One BIG Lap, Stage One, The Mountains.
Stage 0ne, The Mountains.
Even taking into the early start, it was cold, the coldest day since we arrived, and no sign of a nice sunrise over the bay with the cloud so low and dark. Setting off with gloves, knee and arm warmers was definitely a good move. The cap and gilet worked well too, and there was still the cape in my pocket if the forecast’s small chance of rain made a show. The forecast had also said, however, that the sun would come out around lunch time with the south westerly wind picking up at the same time. I hoped that would mean the full looking clouds would have blown over before I got to the mountains as I really didn’t fancy getting stuck up one all cold and wet.
The road to Old Town Pollenca was busy with work traffic and, unsurprisingly for the daft, cold hour, there was no sign of any riders. The wind was only light and I hoped I’d manage the long mountain stretch to Andtrax before it changed. From there, the mountains would actually shelter me much of the way so all seemed to be conspiring in my favour. Having stayed in different parts of the island, I knew the whole route in chunks. The first part to Valldemossa, and the last part from Porto Colom, was fresh in my memory after having stayed in Puerto Pollenca a fair few times over the last few years. It’d been a while, however, since I’d ridden the roads on the far side of Palma and they turned out to be much harder than I remembered them.
I was riding without power on the Pinarello Experience F10 which was a bit strange after using power with Zwift and my Wahoo Kickr. I did have a heart rate monitor, though, which meant I could be confident in my pace without going into the red, and that I’d get back before it got dark if I kept to between 120-130bpm as much as possible. This generally means a comfortable pace for me and something I was well practised in as it features a lot in my hour sessions before breakfast. I was less confident about keeping it up for over ten hours, the time I’d reckoned on when Nicola and Mollie had asked me how long I’d be out. I like to think they were asking for safety purposes, but maybe their reason was more to do with how much shopping time they had together in Palma before I got back!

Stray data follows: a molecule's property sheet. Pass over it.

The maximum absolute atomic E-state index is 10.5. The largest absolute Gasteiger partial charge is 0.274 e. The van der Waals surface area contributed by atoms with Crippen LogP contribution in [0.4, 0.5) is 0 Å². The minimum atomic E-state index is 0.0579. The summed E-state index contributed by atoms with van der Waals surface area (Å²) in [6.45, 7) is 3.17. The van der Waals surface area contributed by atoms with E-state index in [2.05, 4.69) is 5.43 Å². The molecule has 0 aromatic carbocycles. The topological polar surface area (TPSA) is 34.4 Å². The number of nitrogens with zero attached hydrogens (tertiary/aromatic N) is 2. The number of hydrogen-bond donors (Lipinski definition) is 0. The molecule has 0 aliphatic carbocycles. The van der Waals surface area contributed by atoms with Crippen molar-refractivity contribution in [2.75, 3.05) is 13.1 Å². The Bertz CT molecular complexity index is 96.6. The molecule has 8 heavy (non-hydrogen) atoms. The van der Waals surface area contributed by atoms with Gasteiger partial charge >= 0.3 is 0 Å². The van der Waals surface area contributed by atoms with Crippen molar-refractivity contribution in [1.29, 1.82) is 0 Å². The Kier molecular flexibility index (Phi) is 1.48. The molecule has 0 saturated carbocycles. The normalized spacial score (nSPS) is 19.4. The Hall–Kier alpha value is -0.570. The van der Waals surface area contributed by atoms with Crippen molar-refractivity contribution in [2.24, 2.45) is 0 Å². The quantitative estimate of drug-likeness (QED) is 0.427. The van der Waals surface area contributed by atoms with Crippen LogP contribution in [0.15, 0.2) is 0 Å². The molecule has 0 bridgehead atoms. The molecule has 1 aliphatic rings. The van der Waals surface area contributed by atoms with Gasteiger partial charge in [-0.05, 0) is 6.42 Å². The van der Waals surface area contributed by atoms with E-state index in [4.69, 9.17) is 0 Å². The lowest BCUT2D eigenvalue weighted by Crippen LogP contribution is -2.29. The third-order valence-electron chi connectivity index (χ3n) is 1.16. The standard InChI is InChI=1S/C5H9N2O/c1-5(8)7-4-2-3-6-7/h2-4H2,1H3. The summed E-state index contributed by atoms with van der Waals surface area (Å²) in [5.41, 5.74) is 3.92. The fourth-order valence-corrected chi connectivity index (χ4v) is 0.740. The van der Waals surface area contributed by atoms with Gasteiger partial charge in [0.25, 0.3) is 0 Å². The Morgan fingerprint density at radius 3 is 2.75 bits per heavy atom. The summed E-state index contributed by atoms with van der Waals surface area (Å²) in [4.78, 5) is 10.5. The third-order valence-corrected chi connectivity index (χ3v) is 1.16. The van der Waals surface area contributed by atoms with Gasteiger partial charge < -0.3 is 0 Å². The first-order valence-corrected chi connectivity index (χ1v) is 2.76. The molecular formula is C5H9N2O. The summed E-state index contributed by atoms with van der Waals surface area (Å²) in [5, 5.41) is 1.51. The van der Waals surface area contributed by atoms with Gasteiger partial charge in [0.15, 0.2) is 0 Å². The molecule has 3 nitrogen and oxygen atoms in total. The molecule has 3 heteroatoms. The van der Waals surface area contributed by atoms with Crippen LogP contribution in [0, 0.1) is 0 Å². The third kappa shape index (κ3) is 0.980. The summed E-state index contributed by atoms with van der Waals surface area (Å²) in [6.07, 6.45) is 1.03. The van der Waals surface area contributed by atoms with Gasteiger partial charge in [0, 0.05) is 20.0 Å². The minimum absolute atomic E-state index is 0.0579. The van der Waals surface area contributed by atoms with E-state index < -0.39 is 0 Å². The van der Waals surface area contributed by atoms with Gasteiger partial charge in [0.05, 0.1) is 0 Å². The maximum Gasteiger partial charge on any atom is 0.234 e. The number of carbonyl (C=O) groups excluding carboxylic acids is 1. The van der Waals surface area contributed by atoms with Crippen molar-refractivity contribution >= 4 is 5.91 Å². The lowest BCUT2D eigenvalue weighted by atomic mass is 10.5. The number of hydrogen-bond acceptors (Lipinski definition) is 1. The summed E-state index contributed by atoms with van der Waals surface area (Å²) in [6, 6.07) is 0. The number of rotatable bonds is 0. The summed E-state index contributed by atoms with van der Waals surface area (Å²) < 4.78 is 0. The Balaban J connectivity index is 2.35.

Once past Old Town Pollenca the roads went deathly quiet; I didn’t see even one car as I headed towards the first climb of the day: the Coll de sa Feminia. On the Feminia, I settled in to a nice easy rhythm, trying to hold back for the mountain road to Andratx and the long hours ahead. Everything felt comfortable and quite leisurely compared to shorter rides; there was no need to stamp on the pedals at all. Moving onto the rolling roads over the top of Lluc, there’s even chance to do a bit of freewheeling. Not a lot but enough to sweeten the ascent, and from the Lluc/Sa Calobra junction, the road climbs again, steadly with a few downhill sections to recover. It was on one of these down hills that I had my first planned bit of food: half a cheese and ham roll. At the pace I was going and only an hour and half after the porridge, I knew I wouldn’t be digging to deep into my energy stores.
The first bit of real wind of the day came as I headed into the tunnel and out to the Cuber reservoir towards the highest point of the day. Toward the second tunnel at the top of Puig Major, a few spots of rain came as I rode past the reservoir. Blue sky was breaking though the sky, however, and I was more and more hopeful that I’d remain dry, despite it still being chilly.